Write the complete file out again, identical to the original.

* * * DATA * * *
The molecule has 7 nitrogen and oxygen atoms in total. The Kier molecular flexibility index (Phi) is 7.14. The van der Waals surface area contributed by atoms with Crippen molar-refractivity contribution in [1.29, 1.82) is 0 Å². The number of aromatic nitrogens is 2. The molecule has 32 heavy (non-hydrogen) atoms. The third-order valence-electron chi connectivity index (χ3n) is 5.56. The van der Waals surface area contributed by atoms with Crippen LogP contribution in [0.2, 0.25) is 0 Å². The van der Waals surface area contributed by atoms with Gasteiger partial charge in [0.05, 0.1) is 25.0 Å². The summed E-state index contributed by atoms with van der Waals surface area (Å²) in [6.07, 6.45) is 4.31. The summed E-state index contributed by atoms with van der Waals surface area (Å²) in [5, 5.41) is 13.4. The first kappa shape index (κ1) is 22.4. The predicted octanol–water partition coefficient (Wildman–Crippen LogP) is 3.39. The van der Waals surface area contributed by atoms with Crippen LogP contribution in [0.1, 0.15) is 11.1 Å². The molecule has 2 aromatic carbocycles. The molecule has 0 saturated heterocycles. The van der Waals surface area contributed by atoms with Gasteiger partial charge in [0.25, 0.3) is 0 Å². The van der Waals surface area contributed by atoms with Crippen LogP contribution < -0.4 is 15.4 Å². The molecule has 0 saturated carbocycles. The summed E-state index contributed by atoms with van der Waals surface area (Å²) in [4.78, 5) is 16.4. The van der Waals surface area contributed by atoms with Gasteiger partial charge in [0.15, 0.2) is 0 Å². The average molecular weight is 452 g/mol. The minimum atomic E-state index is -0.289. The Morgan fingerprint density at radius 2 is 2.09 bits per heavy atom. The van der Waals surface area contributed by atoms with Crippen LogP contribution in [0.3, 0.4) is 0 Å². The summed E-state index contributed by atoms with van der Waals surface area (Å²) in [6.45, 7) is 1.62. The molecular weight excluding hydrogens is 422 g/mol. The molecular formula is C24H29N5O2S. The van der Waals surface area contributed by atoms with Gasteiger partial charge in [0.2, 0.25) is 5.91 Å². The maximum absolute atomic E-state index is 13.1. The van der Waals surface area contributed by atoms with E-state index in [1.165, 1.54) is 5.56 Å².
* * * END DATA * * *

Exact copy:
The molecule has 7 nitrogen and oxygen atoms in total. The Kier molecular flexibility index (Phi) is 7.14. The van der Waals surface area contributed by atoms with Crippen molar-refractivity contribution in [1.29, 1.82) is 0 Å². The number of aromatic nitrogens is 2. The molecule has 32 heavy (non-hydrogen) atoms. The third-order valence-electron chi connectivity index (χ3n) is 5.56. The van der Waals surface area contributed by atoms with Crippen LogP contribution in [0.2, 0.25) is 0 Å². The van der Waals surface area contributed by atoms with Gasteiger partial charge in [0.05, 0.1) is 25.0 Å². The summed E-state index contributed by atoms with van der Waals surface area (Å²) in [6.07, 6.45) is 4.31. The summed E-state index contributed by atoms with van der Waals surface area (Å²) in [5, 5.41) is 13.4. The first kappa shape index (κ1) is 22.4. The predicted octanol–water partition coefficient (Wildman–Crippen LogP) is 3.39. The van der Waals surface area contributed by atoms with Crippen LogP contribution in [0.1, 0.15) is 11.1 Å². The molecule has 2 aromatic carbocycles. The molecule has 0 saturated heterocycles. The van der Waals surface area contributed by atoms with Gasteiger partial charge in [0.25, 0.3) is 0 Å². The van der Waals surface area contributed by atoms with Crippen LogP contribution < -0.4 is 15.4 Å². The molecule has 0 saturated carbocycles. The summed E-state index contributed by atoms with van der Waals surface area (Å²) in [4.78, 5) is 16.4. The van der Waals surface area contributed by atoms with Gasteiger partial charge in [0.15, 0.2) is 0 Å². The average molecular weight is 452 g/mol. The minimum atomic E-state index is -0.289. The Morgan fingerprint density at radius 2 is 2.09 bits per heavy atom. The van der Waals surface area contributed by atoms with Crippen LogP contribution in [0.3, 0.4) is 0 Å². The summed E-state index contributed by atoms with van der Waals surface area (Å²) in [6.45, 7) is 1.62. The molecular weight excluding hydrogens is 422 g/mol. The molecular formula is C24H29N5O2S. The van der Waals surface area contributed by atoms with Gasteiger partial charge in [0.2, 0.25) is 5.91 Å². The maximum absolute atomic E-state index is 13.1. The van der Waals surface area contributed by atoms with E-state index in [1.165, 1.54) is 5.56 Å².